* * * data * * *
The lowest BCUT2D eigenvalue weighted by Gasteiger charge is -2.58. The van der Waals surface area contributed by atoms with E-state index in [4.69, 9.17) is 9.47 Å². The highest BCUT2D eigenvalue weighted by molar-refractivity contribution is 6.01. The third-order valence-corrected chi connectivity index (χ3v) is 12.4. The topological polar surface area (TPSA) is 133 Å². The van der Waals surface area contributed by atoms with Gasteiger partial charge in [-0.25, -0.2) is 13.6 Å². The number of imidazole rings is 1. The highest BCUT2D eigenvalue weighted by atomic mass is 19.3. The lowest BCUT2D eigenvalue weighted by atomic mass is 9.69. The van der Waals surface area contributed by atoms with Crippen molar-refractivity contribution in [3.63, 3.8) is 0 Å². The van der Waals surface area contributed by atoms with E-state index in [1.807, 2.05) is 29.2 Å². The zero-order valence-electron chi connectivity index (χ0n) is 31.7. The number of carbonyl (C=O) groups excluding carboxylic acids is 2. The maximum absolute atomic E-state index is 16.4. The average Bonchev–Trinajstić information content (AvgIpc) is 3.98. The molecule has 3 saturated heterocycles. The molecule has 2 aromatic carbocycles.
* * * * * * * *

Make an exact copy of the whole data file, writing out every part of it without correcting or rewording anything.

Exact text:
The lowest BCUT2D eigenvalue weighted by Gasteiger charge is -2.58. The van der Waals surface area contributed by atoms with E-state index in [4.69, 9.17) is 9.47 Å². The highest BCUT2D eigenvalue weighted by molar-refractivity contribution is 6.01. The third-order valence-corrected chi connectivity index (χ3v) is 12.4. The topological polar surface area (TPSA) is 133 Å². The van der Waals surface area contributed by atoms with Gasteiger partial charge in [-0.25, -0.2) is 13.6 Å². The number of imidazole rings is 1. The highest BCUT2D eigenvalue weighted by atomic mass is 19.3. The lowest BCUT2D eigenvalue weighted by atomic mass is 9.69. The van der Waals surface area contributed by atoms with Crippen molar-refractivity contribution in [3.63, 3.8) is 0 Å². The van der Waals surface area contributed by atoms with E-state index in [1.807, 2.05) is 29.2 Å². The zero-order valence-electron chi connectivity index (χ0n) is 31.7. The number of carbonyl (C=O) groups excluding carboxylic acids is 2. The maximum absolute atomic E-state index is 16.4. The average Bonchev–Trinajstić information content (AvgIpc) is 3.98. The molecule has 3 saturated heterocycles. The molecule has 2 aromatic carbocycles.